Bumper stickers represent more than just driving skills

Bumper stickers can be a fun way to personalize a car and show support to various people, places and things, but they can actually become a hindrance.

The other day I was driving on the freeway and a driver cut me off. He had a bumper sticker of an organization and I immediately connected his poor driving to the organization. His erratic driving style suddenly made sense.

In life and on freeways, we come across people who come from unimaginable places. Bumper stickers immediately give us an impression that may not be accurate.

Some may have bumper stickers endorsing certain movements of love when their driving habits show signs of anger and selfishness. This may cause other drivers to build up an impression of the organization that is false.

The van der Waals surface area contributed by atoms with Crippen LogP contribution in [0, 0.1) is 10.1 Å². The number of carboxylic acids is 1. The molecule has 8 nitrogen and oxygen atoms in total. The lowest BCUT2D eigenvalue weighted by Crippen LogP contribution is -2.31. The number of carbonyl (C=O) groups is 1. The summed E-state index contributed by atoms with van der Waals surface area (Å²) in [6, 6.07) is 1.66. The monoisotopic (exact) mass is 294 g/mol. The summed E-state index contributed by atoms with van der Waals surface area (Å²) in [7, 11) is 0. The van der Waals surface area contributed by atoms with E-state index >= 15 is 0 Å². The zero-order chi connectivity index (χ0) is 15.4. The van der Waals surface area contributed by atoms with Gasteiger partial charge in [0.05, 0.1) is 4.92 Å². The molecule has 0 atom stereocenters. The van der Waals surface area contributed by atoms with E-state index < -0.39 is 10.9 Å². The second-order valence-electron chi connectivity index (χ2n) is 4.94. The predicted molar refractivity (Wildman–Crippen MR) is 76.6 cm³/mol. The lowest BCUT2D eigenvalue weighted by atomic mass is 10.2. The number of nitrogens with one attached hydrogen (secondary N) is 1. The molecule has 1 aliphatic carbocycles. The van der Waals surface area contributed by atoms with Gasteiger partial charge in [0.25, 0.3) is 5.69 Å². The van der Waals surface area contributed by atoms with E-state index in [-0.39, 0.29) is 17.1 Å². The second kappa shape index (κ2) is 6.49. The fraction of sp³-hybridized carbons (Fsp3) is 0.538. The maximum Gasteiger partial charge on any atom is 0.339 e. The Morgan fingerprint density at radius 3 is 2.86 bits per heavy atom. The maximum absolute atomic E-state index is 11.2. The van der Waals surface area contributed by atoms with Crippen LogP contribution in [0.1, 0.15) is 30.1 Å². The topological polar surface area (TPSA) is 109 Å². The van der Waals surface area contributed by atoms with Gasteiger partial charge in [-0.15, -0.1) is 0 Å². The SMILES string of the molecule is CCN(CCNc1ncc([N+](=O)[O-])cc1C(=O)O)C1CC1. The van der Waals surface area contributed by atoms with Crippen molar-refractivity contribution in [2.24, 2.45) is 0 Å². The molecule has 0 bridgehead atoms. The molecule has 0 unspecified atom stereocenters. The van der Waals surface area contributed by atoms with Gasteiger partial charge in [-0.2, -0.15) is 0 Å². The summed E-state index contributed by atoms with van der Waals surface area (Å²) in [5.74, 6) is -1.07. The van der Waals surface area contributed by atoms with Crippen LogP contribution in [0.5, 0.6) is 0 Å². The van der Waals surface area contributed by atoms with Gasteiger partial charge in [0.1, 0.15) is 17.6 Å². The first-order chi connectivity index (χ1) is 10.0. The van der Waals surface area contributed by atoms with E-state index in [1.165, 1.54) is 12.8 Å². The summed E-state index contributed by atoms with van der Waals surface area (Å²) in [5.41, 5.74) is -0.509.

Others may see certain bumper stickers, especially in light of the upcoming presidential campaign, and express personal emotions regarding the candidates through their driving.

Organizations represented through bumper stickers are guilty by association with drivers and drivers are guilty by association with bumper stickers of organizations.

Is it fair to be treated differently on the road based on what adhesive words and images are on the back of the car? I do not believe so. But it would be much easier to remove bumper stickers altogether, equalizing everyone.

I do not have bumper stickers. I would rather my driving be associated with myself alone rather than with an organization that never asked me to represent it through my car or my driving skills.

I send a word of caution to those who use bumper stickers. You have now submitted yourself to be a part of something much bigger than yourself.

About Iona Brannon

News Editor

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